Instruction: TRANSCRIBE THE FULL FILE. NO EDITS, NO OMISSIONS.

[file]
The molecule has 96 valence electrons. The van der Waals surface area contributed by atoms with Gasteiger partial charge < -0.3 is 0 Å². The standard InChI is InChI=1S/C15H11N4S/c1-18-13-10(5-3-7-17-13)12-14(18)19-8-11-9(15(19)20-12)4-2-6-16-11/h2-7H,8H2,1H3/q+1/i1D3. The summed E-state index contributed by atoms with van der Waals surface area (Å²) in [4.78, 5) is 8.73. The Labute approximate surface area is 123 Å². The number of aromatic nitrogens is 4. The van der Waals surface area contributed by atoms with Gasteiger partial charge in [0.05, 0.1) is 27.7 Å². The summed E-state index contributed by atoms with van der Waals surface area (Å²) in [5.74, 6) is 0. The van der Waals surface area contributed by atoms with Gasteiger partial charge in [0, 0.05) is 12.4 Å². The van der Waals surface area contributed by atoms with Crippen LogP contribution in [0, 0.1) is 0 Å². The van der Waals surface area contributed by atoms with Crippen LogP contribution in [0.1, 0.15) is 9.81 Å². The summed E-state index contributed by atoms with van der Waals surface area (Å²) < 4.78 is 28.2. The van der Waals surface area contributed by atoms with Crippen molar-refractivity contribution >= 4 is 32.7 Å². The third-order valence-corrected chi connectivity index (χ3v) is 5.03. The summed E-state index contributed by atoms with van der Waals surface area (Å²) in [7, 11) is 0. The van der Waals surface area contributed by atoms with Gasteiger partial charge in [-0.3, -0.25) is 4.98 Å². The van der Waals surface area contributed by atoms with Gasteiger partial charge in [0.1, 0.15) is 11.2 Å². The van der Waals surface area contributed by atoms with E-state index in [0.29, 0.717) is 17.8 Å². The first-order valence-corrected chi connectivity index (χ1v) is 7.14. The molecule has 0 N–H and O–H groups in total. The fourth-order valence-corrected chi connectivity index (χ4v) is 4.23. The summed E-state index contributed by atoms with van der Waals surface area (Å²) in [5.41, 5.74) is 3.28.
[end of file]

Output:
The molecule has 96 valence electrons. The van der Waals surface area contributed by atoms with Gasteiger partial charge < -0.3 is 0 Å². The standard InChI is InChI=1S/C15H11N4S/c1-18-13-10(5-3-7-17-13)12-14(18)19-8-11-9(15(19)20-12)4-2-6-16-11/h2-7H,8H2,1H3/q+1/i1D3. The summed E-state index contributed by atoms with van der Waals surface area (Å²) in [4.78, 5) is 8.73. The Labute approximate surface area is 123 Å². The number of aromatic nitrogens is 4. The van der Waals surface area contributed by atoms with Gasteiger partial charge in [0.05, 0.1) is 27.7 Å². The summed E-state index contributed by atoms with van der Waals surface area (Å²) in [5.74, 6) is 0. The van der Waals surface area contributed by atoms with Gasteiger partial charge in [0, 0.05) is 12.4 Å². The van der Waals surface area contributed by atoms with Crippen LogP contribution in [0, 0.1) is 0 Å². The van der Waals surface area contributed by atoms with Crippen LogP contribution in [0.1, 0.15) is 9.81 Å². The summed E-state index contributed by atoms with van der Waals surface area (Å²) < 4.78 is 28.2. The van der Waals surface area contributed by atoms with Crippen molar-refractivity contribution >= 4 is 32.7 Å². The third-order valence-corrected chi connectivity index (χ3v) is 5.03. The summed E-state index contributed by atoms with van der Waals surface area (Å²) in [7, 11) is 0. The van der Waals surface area contributed by atoms with Gasteiger partial charge in [-0.3, -0.25) is 4.98 Å². The van der Waals surface area contributed by atoms with Gasteiger partial charge in [0.1, 0.15) is 11.2 Å². The van der Waals surface area contributed by atoms with E-state index in [0.29, 0.717) is 17.8 Å². The first-order valence-corrected chi connectivity index (χ1v) is 7.14. The molecule has 0 N–H and O–H groups in total. The fourth-order valence-corrected chi connectivity index (χ4v) is 4.23. The summed E-state index contributed by atoms with van der Waals surface area (Å²) in [5.41, 5.74) is 3.28.